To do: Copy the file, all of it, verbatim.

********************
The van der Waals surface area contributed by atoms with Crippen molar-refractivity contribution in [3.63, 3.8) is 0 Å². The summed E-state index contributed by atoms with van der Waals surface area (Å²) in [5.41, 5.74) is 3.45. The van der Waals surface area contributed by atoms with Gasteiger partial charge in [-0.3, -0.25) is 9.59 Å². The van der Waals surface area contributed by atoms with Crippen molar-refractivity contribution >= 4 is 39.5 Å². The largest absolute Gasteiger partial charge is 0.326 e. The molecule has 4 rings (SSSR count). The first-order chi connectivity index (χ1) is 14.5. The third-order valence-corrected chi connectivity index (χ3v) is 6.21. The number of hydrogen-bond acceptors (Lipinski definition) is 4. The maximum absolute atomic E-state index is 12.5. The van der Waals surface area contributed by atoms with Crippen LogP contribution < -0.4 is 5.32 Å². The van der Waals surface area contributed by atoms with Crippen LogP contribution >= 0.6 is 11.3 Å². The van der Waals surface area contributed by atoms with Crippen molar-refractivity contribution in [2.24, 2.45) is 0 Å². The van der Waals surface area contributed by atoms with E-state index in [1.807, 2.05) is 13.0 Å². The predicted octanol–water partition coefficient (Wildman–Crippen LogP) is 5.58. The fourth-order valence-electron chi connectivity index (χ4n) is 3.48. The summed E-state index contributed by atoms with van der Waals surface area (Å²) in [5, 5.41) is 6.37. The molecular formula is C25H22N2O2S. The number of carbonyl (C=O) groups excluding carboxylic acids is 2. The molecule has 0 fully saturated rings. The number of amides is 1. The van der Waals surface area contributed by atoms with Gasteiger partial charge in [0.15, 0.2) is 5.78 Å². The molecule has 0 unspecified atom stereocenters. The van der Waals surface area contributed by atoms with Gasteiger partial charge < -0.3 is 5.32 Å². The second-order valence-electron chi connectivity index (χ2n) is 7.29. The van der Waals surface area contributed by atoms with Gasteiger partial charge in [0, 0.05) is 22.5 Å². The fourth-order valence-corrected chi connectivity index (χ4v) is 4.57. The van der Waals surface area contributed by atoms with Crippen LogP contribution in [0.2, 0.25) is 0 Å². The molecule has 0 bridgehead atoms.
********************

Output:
The van der Waals surface area contributed by atoms with Crippen molar-refractivity contribution in [3.63, 3.8) is 0 Å². The summed E-state index contributed by atoms with van der Waals surface area (Å²) in [5.41, 5.74) is 3.45. The van der Waals surface area contributed by atoms with Gasteiger partial charge in [-0.3, -0.25) is 9.59 Å². The van der Waals surface area contributed by atoms with Crippen molar-refractivity contribution >= 4 is 39.5 Å². The largest absolute Gasteiger partial charge is 0.326 e. The molecule has 4 rings (SSSR count). The first-order chi connectivity index (χ1) is 14.5. The third-order valence-corrected chi connectivity index (χ3v) is 6.21. The number of hydrogen-bond acceptors (Lipinski definition) is 4. The maximum absolute atomic E-state index is 12.5. The van der Waals surface area contributed by atoms with Crippen LogP contribution < -0.4 is 5.32 Å². The van der Waals surface area contributed by atoms with Crippen LogP contribution >= 0.6 is 11.3 Å². The van der Waals surface area contributed by atoms with Crippen molar-refractivity contribution in [2.24, 2.45) is 0 Å². The van der Waals surface area contributed by atoms with E-state index in [1.807, 2.05) is 13.0 Å². The predicted octanol–water partition coefficient (Wildman–Crippen LogP) is 5.58. The fourth-order valence-electron chi connectivity index (χ4n) is 3.48. The summed E-state index contributed by atoms with van der Waals surface area (Å²) in [5, 5.41) is 6.37. The molecular formula is C25H22N2O2S. The number of carbonyl (C=O) groups excluding carboxylic acids is 2. The molecule has 0 fully saturated rings. The number of amides is 1. The van der Waals surface area contributed by atoms with Gasteiger partial charge in [0.15, 0.2) is 5.78 Å². The molecule has 0 unspecified atom stereocenters. The van der Waals surface area contributed by atoms with Gasteiger partial charge < -0.3 is 5.32 Å². The second-order valence-electron chi connectivity index (χ2n) is 7.29. The van der Waals surface area contributed by atoms with Gasteiger partial charge in [0, 0.05) is 22.5 Å². The fourth-order valence-corrected chi connectivity index (χ4v) is 4.57. The van der Waals surface area contributed by atoms with Crippen LogP contribution in [0.2, 0.25) is 0 Å². The molecule has 0 bridgehead atoms.